10 Innovative BIM Projects You Should Know About

Aug 21, 2019 12:00:00 PM

Building Information Modeling (BIM) is no longer the future, it is our present reality. BIM brings people, processes, and tools together and creates added value throughout the lifecycle of a building. Take a look through our picture gallery of 10 innovative, real-life projects that were designed and planned using BIM.


Frankfurt Höchst Hospital, Germany

Frankfurt’s new hospital building is a complex structure that was as challenging to design as it was to build. As the client wanted to achieve the Passive House standard, the architects at wörner traxler richter had to fastidiously plan the care areas and room arrangement, while also carefully locating the hallways. Operating theatres and intensive care units had to be close together, while the sterile and non-sterile areas needed to be separated. On top of this, the structure had to be designed so that the daily hospital operations were efficient. To achieve these requirements, the architectural team used BIM to manage the large amount of complex project information.

 

Felix Platter Hospital, Basel, Switzerland

The recently completed Felix Platter Hospital was one of the first BIM projects in Switzerland. It is regarded as an innovative showcase of excellent design in the field of optimized design with BIM, winning the 2016 buildingSMART bSI Award for Operation and Maintenance Using Open Technology. It also won the BIM Cluster Stuttgart Award 2016 for Process and Organization, as collaboration was integral to delivering this project. The hospital has both inpatient and outpatient facilities over 18,000m² of floor space, and was completed for a cost of CHF 150million (approximately USD $153 million).

 

Rastatt Tunnel, Baden-Württemberg, Germany

Germany’s Federal Ministry of Transport and Digital Infrastructure (BMVI) has also recognized the advantages of BIM and is promoting it’s use with four pilot projects, of which the Rastatt Tunnel is one. This construction project is regarded as the largest government-funded BIM project in Germany, with the tunnel structure measuring 4.27km in length The tunnel is expected to be open in 2022, and will provide for passenger and freight services.

 

Auenbach Viaduct, Chemnitz, Germany

Another of the German BMVI pilot projects, the new viaduct will provide a route for the B107 highway across the Auenbach valley and the Dresden-Werdau railway line. Initially, the structure was meant to span the entire valley over a 273m length. However, OBERMEYER, the designer, optimized the alignment and instead divided it into two viaduct structures connected by an embankment.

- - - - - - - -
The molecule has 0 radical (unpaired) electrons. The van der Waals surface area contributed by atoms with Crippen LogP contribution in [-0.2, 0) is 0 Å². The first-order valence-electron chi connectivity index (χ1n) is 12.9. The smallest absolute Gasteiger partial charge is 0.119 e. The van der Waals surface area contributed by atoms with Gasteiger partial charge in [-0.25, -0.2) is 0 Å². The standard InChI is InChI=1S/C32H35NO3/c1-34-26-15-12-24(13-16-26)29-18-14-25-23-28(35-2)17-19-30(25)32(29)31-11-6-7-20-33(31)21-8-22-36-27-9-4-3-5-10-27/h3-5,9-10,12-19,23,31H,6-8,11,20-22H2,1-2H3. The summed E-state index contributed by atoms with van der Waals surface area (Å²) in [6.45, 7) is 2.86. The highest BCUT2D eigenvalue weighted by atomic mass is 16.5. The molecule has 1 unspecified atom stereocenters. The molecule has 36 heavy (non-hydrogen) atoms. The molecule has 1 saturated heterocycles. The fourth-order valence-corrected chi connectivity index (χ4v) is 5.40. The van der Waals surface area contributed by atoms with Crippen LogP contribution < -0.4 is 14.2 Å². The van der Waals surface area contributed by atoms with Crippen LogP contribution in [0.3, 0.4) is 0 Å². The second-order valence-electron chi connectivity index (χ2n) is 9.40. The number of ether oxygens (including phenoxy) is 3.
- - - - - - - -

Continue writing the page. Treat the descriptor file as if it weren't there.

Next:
Filstal Bridge, Baden-Württemberg, Germany

The third BIM pilot project in Germany is the 485m Filstal Bridge, which is currently under construction on the high-speed Wendingen-Ulm line. When complete, Filstal Bridge will be 85m high, making it Germany’s third-highest railway bridge. The bridge construction consists of two single-lane pre-stressed concrete bridges that run parallel to each other 30m apart, and which rest on Y-shaped piers.

 

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Petersdorf Bridge, Mecklenburg, Germany

Forming part of the A19 highway, the new 3-span steel composite bridge spans 264m over Lake Petersdorf and replaces an existing bridge which was in poor condition. As the fourth BIM pilot project of Germany’s BMVI, the ongoing design and planning using BIM was carried out simultaneously with the construction.

 

Liaunig Museum, Vienna, Austria

Opened by Querkraft Architects in 2008, this museum houses the private art collection of the industrialist Herbert Liaunig and became a listed building in 2013. Above ground, the building – which was designed using BIM – looks like a large sculpture. However, 90% of the exhibition space of this unique building is underground. The 700m² exhibition space has a sculptural concrete ceiling and triangular skylights to provide daylight. The architects adopted the same approach when designing a 2,500m² extension for the building, which houses an underground hall for special exhibitions, an atrium, and several depot areas.

 

Helsinki Music Centre, Finland

The city council specified that the design and construction of the new music center was to be done using BIM. Due to its location on Töölö Bay – an area full of significant architectural landmarks of varying styles and periods – the design of the music center aimed to unify its surroundings rather than compete with them. Top priority was also given to the acoustics of the concert hall, which placed high demands on the engineers, Vahenen Engineering.

 

Haus H, Braunschweig, Germany

The new office building of the Volkswagen Financial Services is part of the research project BIMiD – BIM Reference Object in Germany – by the Federal Ministry of Economics and Energy. The five-story administration building will have over 400 ultra-modern, flexible workstations and will be designed, planned, and realized using BIM. The findings will be used to establish BIM in the medium-size construction and real estate industries.

 

Aviatica Office Building, Prague, Czech Republic

In Prague’s Jinonice district, a modern quarter with three office complexes and several residential areas will be built in the coming years. The first step was the completion of the 49,500m² Aviatica office building. At the client’s request, the organic, glass building was construction using BIM so that the building data could then be used for facilities management.


 

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